INDIAN RUNNER DUCKS
Flock of Indian Runner Ducks
This breed, formerly classified under light ducks, is unique. However, crossed with other breeds of domestic waterfowl, the runner produced nearly all the light duck breeds, which have a lower carriage than the runner. There are now nine standard colours in the UK, and several more in Australia and Germany. The Bali is a crested runner but is judged separately from the runners themselves because the crest is an important additional criterion in judging.
Conventionally known as the 'Indian' Runner, its origin was finally pinned down by Walton (1909) to the East Indies, though the Dutch probably knew this much earlier because of the connection of the Dutch East India Company with Batavia (Jakata) in Java.
Fawn & White Runners
Runners have a fascinating and controversial history. First imported into Britain in about 1835, and existing in the Earl of Derby's collection, they became more famous in Cumbria and Dumfries. The Cumbrian Runners were described, imported, bred and exhibited by a succession of enthusiasts such as Donald, Digby, Walton and Smith.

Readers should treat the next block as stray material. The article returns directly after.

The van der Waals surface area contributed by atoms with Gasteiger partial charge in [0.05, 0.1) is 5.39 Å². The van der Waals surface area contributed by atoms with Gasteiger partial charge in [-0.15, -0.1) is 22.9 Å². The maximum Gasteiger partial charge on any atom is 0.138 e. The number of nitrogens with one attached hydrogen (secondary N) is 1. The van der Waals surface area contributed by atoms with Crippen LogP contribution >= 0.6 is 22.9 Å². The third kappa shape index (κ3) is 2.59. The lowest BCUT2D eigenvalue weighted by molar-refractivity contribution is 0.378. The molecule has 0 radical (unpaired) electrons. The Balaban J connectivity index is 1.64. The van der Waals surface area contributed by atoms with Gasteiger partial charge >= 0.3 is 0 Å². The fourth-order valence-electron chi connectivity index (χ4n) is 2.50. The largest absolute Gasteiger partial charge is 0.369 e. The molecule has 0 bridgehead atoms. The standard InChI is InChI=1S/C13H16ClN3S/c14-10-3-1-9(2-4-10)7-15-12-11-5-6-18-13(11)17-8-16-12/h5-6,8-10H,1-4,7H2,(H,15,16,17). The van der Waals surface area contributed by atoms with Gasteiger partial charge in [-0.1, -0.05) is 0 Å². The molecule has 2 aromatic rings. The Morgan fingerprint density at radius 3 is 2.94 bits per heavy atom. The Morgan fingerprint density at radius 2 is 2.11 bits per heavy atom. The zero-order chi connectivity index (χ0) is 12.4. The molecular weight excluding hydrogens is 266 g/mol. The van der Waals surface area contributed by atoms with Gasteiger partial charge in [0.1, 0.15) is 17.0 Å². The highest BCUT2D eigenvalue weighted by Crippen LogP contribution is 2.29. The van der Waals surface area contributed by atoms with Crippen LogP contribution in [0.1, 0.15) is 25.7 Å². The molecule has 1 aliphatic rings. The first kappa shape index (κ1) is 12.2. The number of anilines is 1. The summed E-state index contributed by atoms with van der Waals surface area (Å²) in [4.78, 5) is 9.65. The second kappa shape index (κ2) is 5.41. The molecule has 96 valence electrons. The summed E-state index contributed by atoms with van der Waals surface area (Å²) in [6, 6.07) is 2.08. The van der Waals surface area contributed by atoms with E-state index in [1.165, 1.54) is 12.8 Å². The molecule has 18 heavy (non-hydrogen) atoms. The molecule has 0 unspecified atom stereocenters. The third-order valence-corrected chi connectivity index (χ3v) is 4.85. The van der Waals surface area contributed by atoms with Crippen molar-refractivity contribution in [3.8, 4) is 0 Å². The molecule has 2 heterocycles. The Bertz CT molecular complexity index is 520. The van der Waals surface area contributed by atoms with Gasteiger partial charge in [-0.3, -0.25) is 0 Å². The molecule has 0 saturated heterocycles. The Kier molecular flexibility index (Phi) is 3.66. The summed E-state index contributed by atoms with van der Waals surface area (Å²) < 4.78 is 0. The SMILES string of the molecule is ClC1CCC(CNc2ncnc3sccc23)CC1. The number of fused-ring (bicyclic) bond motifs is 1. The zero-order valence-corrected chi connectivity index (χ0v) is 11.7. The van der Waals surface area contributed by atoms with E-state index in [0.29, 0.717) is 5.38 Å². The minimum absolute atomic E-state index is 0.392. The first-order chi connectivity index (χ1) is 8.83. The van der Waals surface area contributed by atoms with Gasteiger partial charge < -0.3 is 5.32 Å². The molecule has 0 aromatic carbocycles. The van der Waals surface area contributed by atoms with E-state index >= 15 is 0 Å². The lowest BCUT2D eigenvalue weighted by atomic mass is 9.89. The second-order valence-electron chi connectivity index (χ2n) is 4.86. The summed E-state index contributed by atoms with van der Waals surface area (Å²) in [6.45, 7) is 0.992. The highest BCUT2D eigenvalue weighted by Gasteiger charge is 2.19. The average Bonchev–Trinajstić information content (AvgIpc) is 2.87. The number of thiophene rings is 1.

The purists fought hard to champion their pure breed against the utility brigade, who labelled the pure runner the 'penguin monstrosity'. Aided also by Reginald Appleyard, the Misses Davidson and Chisholm and Dr Coutts, the true runner survived and is still a popular show bird today.
Conventional colours are black, chocolate, Cumberland blue, fawn, fawn & white (pencilled and American), mallard, trout, and white. Some of these colours are more stable and easy to breed than others. The fawn, the white and the fawn & white were the original colours.
Recently, several new colours have been introduced from Germany, and some also made in Britain. The Germans have standards for their Silber-wildfarbig, and Erbsgelb and Blaugelb 'Saxony' Runners. In the UK, the dusky fawn runner colour has been used to create the Blue Dusky and Apricot Dusky Runner.
Silver Runner Duck
These are a popular colour to start with. Trout tend to be smaller than White and Fawn Runners - and therefore less extreme in form, and easier to manage. The ducks are not as delicate on their legs as the taller whites and fawns. The colour was 'made' on the continent in both France and Germany and imported into Britain by Jacob Lory. The drakes are particularly striking with their green head, white collar and touch of claret on the breast. They are a lighter, brighter, silver grey that the Mallard Runner. The ducks are similarly lighter and brighter than the Mallard females and look lovely in a flock.
Trout Runner Duck
More information is available at our associate's website, the Indian Runner Duck Association.